Critical criminology has achieved a substantial presence within the field of criminology over the past several decades. Critical criminology has produced a framework for the understanding of crime and criminal justice that challenges core premises of mainstream criminology. Critical criminology emerged—principally from about 1980 on—in relation to radical (and “new”) criminology in the 1970s, and various influential societal developments and forces associated with the Sixties. The roots of critical criminology can be located in Marxist theory, in the work of Willem Bonger, and in that of other scholars who were not self-identified radicals—including Edwin H. Sutherland. Interactionist (labeling) theory and conflict theory provided an important point of departure for the development of radical—and subsequently critical—criminology. More specifically, the Berkeley School of Criminology in the United States and the National Deviancy Conferences in the United Kingdom were influential sources for the emergence of critical criminology. The core thesis of critical criminology can be most concisely summarized as a critique of domination, inequality, and injustice. Starting with the definition of “crime” itself, critical criminologists expose the biases and political agenda of mainstream criminology and advance an alternative approach to understanding crime and criminal justice. That said, some different choices are made by self-identified critical criminologists in terms of underlying assumptions, methodological preferences, and different forms of activist engagement. A call for news-making criminology, or a form of public criminology, is one theme for activism: direct political mobilization is another. The term “critical criminology” today is best understood as an umbrella term encompassing a wide range of different perspectives with quite different core concerns. Some of these strains were more dominant at an earlier time; some have emerged or become more prominent recently. The following are among the most enduring and consequential strains of critical criminology: neo-Marxist, critical race, left realist, feminist, crimes of the powerful, green, cultural, peacemaking, abolitionist, postmodern, postcolonial, border, and queer criminology. Some critical criminologists have called for replacing the core focus on crime with a focus on harm, broadly defined, and replacing criminology with zemiology, or the study of harm. Critical criminologists have concerned themselves with crimes of the powerful; gendered, sexualized harm and intimate partner violence; raced harm and racial oppression; hate crime; the war on drugs; the war on immigrants; police violence and the militarization of the police; mass incarceration and privatized criminal justice; carceral regimes; mass imprisonment; the death penalty, and alternative forms of justice including a form of restorative justice—among many other substantive concerns. The call for a Southern criminology that incorporates the outlook and concerns of the Global South is one significant development within critical criminology. Critical criminology has the potential to be of special relevance within the context of a historical period characterized by intense conflicts in relation to the political economy and civil society.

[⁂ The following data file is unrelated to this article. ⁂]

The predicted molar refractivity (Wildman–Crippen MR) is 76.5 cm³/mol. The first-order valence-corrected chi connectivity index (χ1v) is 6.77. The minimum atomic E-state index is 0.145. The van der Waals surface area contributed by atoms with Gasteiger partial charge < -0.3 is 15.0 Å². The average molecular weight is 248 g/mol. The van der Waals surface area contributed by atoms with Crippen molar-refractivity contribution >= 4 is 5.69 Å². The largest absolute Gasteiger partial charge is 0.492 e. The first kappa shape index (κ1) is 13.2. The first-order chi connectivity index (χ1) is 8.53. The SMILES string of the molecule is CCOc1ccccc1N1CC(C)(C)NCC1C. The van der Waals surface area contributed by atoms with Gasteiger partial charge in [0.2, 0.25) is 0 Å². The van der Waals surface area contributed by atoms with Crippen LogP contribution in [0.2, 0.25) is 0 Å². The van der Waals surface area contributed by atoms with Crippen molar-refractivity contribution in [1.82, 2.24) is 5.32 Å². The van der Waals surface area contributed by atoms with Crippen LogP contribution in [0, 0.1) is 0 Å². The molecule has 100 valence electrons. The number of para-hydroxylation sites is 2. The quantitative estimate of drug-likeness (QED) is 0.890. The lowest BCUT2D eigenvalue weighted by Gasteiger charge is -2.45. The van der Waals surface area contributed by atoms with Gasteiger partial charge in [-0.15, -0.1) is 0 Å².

Theory and Green Criminology  

Kimberly L. Barrett and Rachelle F. Marshall

Green criminology refers to a perspective within criminology that, broadly speaking, is devoted to the study of crime against and harms to the natural environment. Initially, green criminology was introduced as the study of environmental harm from a political-economic vantage point and was informed by theories from critical, radical, and political-economic (e.g., “conflict paradigm”) perspectives. Over time, however, new definitions of green criminology have emerged, as have new terms for the criminological study of environmental crimes (e.g., “conservation criminology”). These developments have invited new theoretical interpretations of environmental crime and justice. While conflict theories still maintain a degree of centrality in green criminology, the perspective has expanded to include mainstream theoretical orientations (e.g., “classical paradigm,” “consensus/positivist paradigm”) as well.


Critical Criminologies  

Walter S. DeKeseredy

There is no single critical criminology. Rather, there are critical criminologies with different histories, methods, theories, and political perspectives. However, critical criminology is often defined as a perspective that views the major sources of crime as the unequal class, race/ethnic, and gender relations that control our society. Critical criminologists oppose prisons and other draconian means of social control. Their main goal is major radical and cultural change, but they recognize that these transitions will not occur in the current neoliberal era. Hence, most critical criminologists propose short-term anticrime policies and practices and fundamental social, economic, and political transformations, such as a change from a capitalist economy to one based on more socialist principles.